In his 65 Tests, he only won eight of them. They were a scrappy team who fought and could draw. But they didn’t have the bowlers to win many matches outside of him.

The difference between him and anyone else is crazy, Even one bowler on his level and things could have been way different. But he was quite clearly a man apart in his time, and really all time for Zimbabwe.

Streak’s record in draws and losses is about the same. That is a really good sign. You expect a player to have a better record when their team wins, but his numbers in victories are incredible.

But most of what he did with the ball was early in his career. After starting as a teenager for Zimbabwe, his bowling sadly declined really early on. By the end of his career, he was basically a below average bowler. A similar thing happened in ODIs as well, though not as drastic. The sad thing is the decline happened when he was only 26.

Streak would find other ways to contribute as his bowling slipped.

Despite playing less than a third of his matches as captain, he scored more than half his runs in that position. He just willed runs at a level that he never had before.

And it happened in both formats. He just went from a handy tail guy to one of his side’s most reliable batters. We do see this in all-rounders. Especially ones who maybe aren’t bowling as well any more. More so when they become captains - Dan Vettori and Imran Khan come to mind.

You can see that at a similar time, his bowling gets worse and his batting gets better. His two averages essentially start growing around that 26-year-old mark of his. Sadly he was never really a great all-rounder in Tests at the same time. There was a period he was an above average bowler, and a period when he was an above average batter. Just the two players never met.

Of course, his captaincy was affected by the 2003 black armbands protest by Andy Flower and Henry Olonga. He also resigned as leader and also went on strike another time. Yet even through all that, he would one day return as coach.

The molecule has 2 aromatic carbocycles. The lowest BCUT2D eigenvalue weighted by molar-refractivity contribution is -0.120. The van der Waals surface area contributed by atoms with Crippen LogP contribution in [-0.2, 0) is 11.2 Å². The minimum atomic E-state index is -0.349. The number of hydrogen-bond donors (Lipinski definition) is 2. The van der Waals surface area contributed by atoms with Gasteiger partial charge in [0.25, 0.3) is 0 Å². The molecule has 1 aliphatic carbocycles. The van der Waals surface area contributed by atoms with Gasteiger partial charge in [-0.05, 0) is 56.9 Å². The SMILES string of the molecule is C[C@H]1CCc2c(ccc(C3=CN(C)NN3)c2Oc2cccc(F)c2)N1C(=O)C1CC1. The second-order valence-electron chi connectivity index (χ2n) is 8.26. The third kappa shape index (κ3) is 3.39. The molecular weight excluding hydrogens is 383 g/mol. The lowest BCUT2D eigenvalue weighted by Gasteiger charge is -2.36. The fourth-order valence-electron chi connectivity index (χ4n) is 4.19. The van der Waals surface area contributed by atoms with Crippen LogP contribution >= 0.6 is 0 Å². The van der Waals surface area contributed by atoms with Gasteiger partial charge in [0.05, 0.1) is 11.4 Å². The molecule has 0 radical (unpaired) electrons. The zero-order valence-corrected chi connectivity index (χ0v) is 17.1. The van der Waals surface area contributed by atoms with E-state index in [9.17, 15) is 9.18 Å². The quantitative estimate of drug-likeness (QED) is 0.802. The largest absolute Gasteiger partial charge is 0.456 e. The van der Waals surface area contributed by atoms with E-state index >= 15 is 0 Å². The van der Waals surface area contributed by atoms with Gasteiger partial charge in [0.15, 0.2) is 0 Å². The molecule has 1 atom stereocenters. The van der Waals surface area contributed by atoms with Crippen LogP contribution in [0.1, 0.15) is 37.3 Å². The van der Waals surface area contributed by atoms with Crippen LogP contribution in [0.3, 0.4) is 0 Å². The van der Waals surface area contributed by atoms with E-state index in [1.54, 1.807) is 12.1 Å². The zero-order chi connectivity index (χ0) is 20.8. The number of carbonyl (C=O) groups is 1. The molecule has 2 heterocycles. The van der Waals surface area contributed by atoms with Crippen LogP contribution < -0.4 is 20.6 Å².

The end of his coaching career came when he was caught giving information to bookies and was suspended by the ICC under fixing rules. That was already sad for the many people who saw him play. Despite knowing that Zimbabwean players can get caught up in this, he looked like an invincible player who did everything he could to win.

But it got worse a few days ago as his health obviously deteriorated in that period as well. The man who willed himself to 50 with the bat because Zimbabwe needed it, sadly couldn’t make it there in terms of years.

Along with Andy Flower, he was the face of Zimbabwean cricket not only at the start but also their greatest period. He rode it out at the end when their team had fallen apart. Flower because of his 50 batting average and English coaching success is now more famous. But back then, Flower was nice to watch but hardly an excitement machine. And batters have helmets on, they grit and grind, deflect and dab.

That team’s public face - their cricket version of the great Zimbabwe bird - was Heath Streak steaming in. Whatever they needed, he found a way, bat ball, captaincy, he would do it all. It looked like cricket took a toll on him because he tried so damn hard for every ball.

But when Heath Streak flew, so did Zimbabwe.